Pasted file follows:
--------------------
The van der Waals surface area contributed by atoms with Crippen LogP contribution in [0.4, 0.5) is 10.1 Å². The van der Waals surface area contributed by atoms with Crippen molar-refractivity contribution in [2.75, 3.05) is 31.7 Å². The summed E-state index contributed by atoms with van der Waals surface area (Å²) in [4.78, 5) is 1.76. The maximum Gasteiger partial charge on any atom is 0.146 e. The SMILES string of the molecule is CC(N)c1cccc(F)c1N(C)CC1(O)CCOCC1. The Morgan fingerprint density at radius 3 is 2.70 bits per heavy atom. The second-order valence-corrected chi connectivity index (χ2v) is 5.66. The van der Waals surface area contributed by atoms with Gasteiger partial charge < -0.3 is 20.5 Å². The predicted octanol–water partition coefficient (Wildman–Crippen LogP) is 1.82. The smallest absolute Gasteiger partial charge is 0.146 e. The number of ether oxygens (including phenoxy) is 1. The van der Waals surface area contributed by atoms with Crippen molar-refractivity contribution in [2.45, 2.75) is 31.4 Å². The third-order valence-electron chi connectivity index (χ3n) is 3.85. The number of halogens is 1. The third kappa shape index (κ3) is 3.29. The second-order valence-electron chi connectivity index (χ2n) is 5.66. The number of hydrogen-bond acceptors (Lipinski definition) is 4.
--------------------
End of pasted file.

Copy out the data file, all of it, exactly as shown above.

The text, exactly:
The van der Waals surface area contributed by atoms with Crippen LogP contribution in [0.4, 0.5) is 10.1 Å². The van der Waals surface area contributed by atoms with Crippen molar-refractivity contribution in [2.75, 3.05) is 31.7 Å². The summed E-state index contributed by atoms with van der Waals surface area (Å²) in [4.78, 5) is 1.76. The maximum Gasteiger partial charge on any atom is 0.146 e. The SMILES string of the molecule is CC(N)c1cccc(F)c1N(C)CC1(O)CCOCC1. The Morgan fingerprint density at radius 3 is 2.70 bits per heavy atom. The second-order valence-corrected chi connectivity index (χ2v) is 5.66. The van der Waals surface area contributed by atoms with Gasteiger partial charge < -0.3 is 20.5 Å². The predicted octanol–water partition coefficient (Wildman–Crippen LogP) is 1.82. The smallest absolute Gasteiger partial charge is 0.146 e. The number of ether oxygens (including phenoxy) is 1. The van der Waals surface area contributed by atoms with Crippen molar-refractivity contribution in [2.45, 2.75) is 31.4 Å². The third-order valence-electron chi connectivity index (χ3n) is 3.85. The number of halogens is 1. The third kappa shape index (κ3) is 3.29. The second-order valence-electron chi connectivity index (χ2n) is 5.66. The number of hydrogen-bond acceptors (Lipinski definition) is 4.